Intersect (Art & Science) #1 – The Introduction

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I love art and every recondite and consuming idea it can encompass. But what really fascinates me is the porous little spaces where we examine or redefine the steady and concrete components of the world through an artistic lens. Also, the scientific world is surprisingly replete with individuals who are well tuned into their right-brain tendencies. The scientific process requires a surprising amount of creative thinking.

So with that introduction, I’d like to occasionally share ideas, art, and artists that strike me as passing back-and-forth through that veil.

One of my favorite places for finding inspiration is the Harn Art Museum at the University of Florida where I go to school. They even regularly host nights specifically to feature scientists who have an artistic bent.

To start off, the following photo was one I took from their 2014 exhibit: Repurposing the Wunderkammer, Building A New Space for Science and Art. As they explain here, the Wunderkammer were essentially collections of wonder, comparable to cabinets of curiosity. The specific piece represented below was titled the “Last Whole Earth Cabinet” and as constructed/curated by artist Sean Miller. 

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What a job to try and catalog the world, with only a few small shelves to fill with its treasures.

 

Depth of Field #3: She’s a Mysterious Kind of Ship

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Photo Credit: Carrie Schuman

The Venezellos is propped up and displayed down a lonely side street in the Florida Panhandle town of Apalachicola. Online searches reveal little about its past lives, and it’s likely one would have to make a note to ask the local residents to find out much at all.

However, perhaps she has general significance of the fishing legacy Apalachicola and many other coastal Floridian towns share.

While the boat has never been completely repaired/restored, perhaps in order to retain original planking and materials, it’s clearly received a fresh coat or two of paint since 2011 when Grant Blakeney posted the following photo on his blog:

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A google search of the name “Venezellos” suggests a spelling correction of Venizelos which is characterized as a Greek surname, one that has been associated with several well known Greek politicians. This finding only seems to deepen the mystery and enigmatic nature of this remarkable nod to the past.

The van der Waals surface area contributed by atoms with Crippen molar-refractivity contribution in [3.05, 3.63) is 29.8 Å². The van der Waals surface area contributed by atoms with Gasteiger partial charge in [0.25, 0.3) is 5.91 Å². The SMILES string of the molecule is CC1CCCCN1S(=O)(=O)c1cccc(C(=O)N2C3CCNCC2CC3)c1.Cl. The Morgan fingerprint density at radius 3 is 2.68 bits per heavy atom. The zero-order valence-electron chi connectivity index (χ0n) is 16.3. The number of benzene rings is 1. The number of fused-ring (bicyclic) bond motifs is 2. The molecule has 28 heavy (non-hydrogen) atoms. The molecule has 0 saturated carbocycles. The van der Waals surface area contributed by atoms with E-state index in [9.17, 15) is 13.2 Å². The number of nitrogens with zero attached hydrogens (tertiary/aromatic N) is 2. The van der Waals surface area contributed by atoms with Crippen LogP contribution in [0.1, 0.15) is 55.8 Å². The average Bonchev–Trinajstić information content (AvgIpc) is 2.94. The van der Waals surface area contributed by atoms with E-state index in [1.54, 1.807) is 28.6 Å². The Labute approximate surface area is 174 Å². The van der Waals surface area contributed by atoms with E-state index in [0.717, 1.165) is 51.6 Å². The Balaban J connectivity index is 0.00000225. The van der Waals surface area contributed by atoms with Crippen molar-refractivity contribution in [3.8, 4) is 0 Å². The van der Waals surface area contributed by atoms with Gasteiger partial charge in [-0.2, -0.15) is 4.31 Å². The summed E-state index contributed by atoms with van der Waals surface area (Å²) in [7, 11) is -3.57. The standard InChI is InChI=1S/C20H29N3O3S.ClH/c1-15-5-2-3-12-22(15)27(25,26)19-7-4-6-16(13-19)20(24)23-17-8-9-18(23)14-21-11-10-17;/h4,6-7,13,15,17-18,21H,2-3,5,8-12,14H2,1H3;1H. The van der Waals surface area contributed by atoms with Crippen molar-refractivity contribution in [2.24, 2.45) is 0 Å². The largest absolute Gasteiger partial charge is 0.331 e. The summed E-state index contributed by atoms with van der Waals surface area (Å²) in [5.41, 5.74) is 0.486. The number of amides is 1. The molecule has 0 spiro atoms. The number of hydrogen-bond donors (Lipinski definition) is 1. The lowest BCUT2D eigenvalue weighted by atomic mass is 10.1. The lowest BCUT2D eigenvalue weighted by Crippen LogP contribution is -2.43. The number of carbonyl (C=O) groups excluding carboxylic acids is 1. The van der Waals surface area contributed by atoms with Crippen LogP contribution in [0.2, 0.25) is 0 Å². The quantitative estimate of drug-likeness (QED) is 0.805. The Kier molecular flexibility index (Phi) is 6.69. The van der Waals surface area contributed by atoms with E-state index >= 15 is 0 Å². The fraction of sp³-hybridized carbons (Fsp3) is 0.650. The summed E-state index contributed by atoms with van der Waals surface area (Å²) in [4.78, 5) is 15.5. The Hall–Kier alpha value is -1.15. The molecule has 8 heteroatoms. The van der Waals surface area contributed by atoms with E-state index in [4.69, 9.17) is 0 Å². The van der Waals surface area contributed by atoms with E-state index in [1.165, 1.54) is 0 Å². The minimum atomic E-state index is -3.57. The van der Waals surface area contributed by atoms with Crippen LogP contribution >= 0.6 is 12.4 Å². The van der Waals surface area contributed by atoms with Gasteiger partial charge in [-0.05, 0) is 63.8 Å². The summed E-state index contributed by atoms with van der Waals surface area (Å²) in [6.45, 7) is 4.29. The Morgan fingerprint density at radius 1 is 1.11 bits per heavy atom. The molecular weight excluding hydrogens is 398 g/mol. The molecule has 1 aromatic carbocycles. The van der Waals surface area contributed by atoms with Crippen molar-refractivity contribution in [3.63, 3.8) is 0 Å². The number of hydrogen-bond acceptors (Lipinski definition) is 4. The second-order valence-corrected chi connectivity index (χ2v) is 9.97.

Depth of Field #2: The Sea Hare Emerges

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Photo Credit: Carrie Schuman

The sun is starting to set on expanses of mirror-reflective tide pools speckling the beach of the Tawharanui Marine Reserve in New Zealand. I’ve been walking along staring into them at random in my search for anything novel when I chance across what is at best guess an example of Aplysia dactylomelathe variable sea or spotted hare.

In a surprising contrast to the small chitins, tunicates, and other finds, the sea hare was relatively large, measuring somewhere in the range of 5 to 6 inches in length. As seen in this additional photo, a smattering of spots can be seen along its body:

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Photo Credit: Carrie Schuman

According to this source, sea hares are hermaphroditic though they do not practice self-fertilization. They may often form reproductive “chains”.

As suggested by one of their common names, they may be highly variable in appearance with their coloration primarily determined by the type of algae they feed on.

They release a purple dye as a mechanism to surprise and confuse predators. This particular characteristic was one I had once experienced first hand when handling my first sea hare in the mangroves of Key West. It certainly has a startling quality to it.

Variable sea hares tend to be more solitary, and nocturnal in nature. So perhaps no small amount of dumb luck governed this thrilling little chance encounter.

 

 

 

 

 

 

 

 

 

 

 

 

 

 

 

 

 

 

 

 

 

 

 

 

 

 

 

 

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Speck of Science – 1/11/2016: The Co-evolution of Poachers

I’m a little late in posting about this story that came out in the Guardian on New Year’s Day.

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Colour changing tree monitors or garden lizards annd Bronze skinks hung in a street market to be sold as pets in Hainan province, China. Photograph: Xiao Shibai/Alamy

The gist of the piece is that the journal Zootaxa has published recent papers omitting the data on where the described species may be found. This is to deter impact to these newly described organisms, after several incidences where animals were depleted or found for offer in the pet trade. This goes to show that seemingly the most innocuous and standard scientific practices (in this case, the standard documentation and provision of data surrounding the description of newly identified species) may still warrant ethical considerations.